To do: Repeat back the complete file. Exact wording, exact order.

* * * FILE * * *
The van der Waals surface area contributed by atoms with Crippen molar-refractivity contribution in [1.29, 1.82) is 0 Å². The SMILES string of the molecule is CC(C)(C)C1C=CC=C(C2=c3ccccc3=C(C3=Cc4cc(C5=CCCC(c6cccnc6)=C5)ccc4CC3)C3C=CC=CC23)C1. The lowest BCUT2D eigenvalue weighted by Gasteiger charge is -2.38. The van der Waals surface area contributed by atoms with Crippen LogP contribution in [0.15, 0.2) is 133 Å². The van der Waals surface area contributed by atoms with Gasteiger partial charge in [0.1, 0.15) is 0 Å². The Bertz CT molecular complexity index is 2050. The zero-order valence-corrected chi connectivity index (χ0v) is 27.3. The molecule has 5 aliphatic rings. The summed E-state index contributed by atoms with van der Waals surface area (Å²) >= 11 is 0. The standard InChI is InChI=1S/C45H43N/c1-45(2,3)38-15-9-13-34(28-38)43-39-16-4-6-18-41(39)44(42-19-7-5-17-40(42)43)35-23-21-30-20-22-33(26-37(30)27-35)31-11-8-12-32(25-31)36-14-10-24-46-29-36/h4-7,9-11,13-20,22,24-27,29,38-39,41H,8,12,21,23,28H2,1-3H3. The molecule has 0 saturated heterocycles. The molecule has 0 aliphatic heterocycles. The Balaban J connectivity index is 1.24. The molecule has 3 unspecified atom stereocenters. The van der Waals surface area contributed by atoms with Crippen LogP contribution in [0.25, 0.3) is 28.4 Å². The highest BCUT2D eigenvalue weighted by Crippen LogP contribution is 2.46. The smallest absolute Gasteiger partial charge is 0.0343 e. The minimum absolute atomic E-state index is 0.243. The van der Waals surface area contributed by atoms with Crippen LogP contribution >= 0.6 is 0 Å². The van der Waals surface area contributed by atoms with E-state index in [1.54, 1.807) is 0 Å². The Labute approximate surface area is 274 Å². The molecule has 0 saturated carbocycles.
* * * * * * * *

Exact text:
The van der Waals surface area contributed by atoms with Crippen molar-refractivity contribution in [1.29, 1.82) is 0 Å². The SMILES string of the molecule is CC(C)(C)C1C=CC=C(C2=c3ccccc3=C(C3=Cc4cc(C5=CCCC(c6cccnc6)=C5)ccc4CC3)C3C=CC=CC23)C1. The lowest BCUT2D eigenvalue weighted by Gasteiger charge is -2.38. The van der Waals surface area contributed by atoms with Crippen LogP contribution in [0.15, 0.2) is 133 Å². The van der Waals surface area contributed by atoms with Gasteiger partial charge in [0.1, 0.15) is 0 Å². The Bertz CT molecular complexity index is 2050. The zero-order valence-corrected chi connectivity index (χ0v) is 27.3. The molecule has 5 aliphatic rings. The summed E-state index contributed by atoms with van der Waals surface area (Å²) >= 11 is 0. The standard InChI is InChI=1S/C45H43N/c1-45(2,3)38-15-9-13-34(28-38)43-39-16-4-6-18-41(39)44(42-19-7-5-17-40(42)43)35-23-21-30-20-22-33(26-37(30)27-35)31-11-8-12-32(25-31)36-14-10-24-46-29-36/h4-7,9-11,13-20,22,24-27,29,38-39,41H,8,12,21,23,28H2,1-3H3. The molecule has 0 saturated heterocycles. The molecule has 0 aliphatic heterocycles. The Balaban J connectivity index is 1.24. The molecule has 3 unspecified atom stereocenters. The van der Waals surface area contributed by atoms with Crippen LogP contribution in [0.25, 0.3) is 28.4 Å². The highest BCUT2D eigenvalue weighted by Crippen LogP contribution is 2.46. The smallest absolute Gasteiger partial charge is 0.0343 e. The minimum absolute atomic E-state index is 0.243. The van der Waals surface area contributed by atoms with Crippen LogP contribution >= 0.6 is 0 Å². The van der Waals surface area contributed by atoms with E-state index in [1.54, 1.807) is 0 Å². The Labute approximate surface area is 274 Å². The molecule has 0 saturated carbocycles.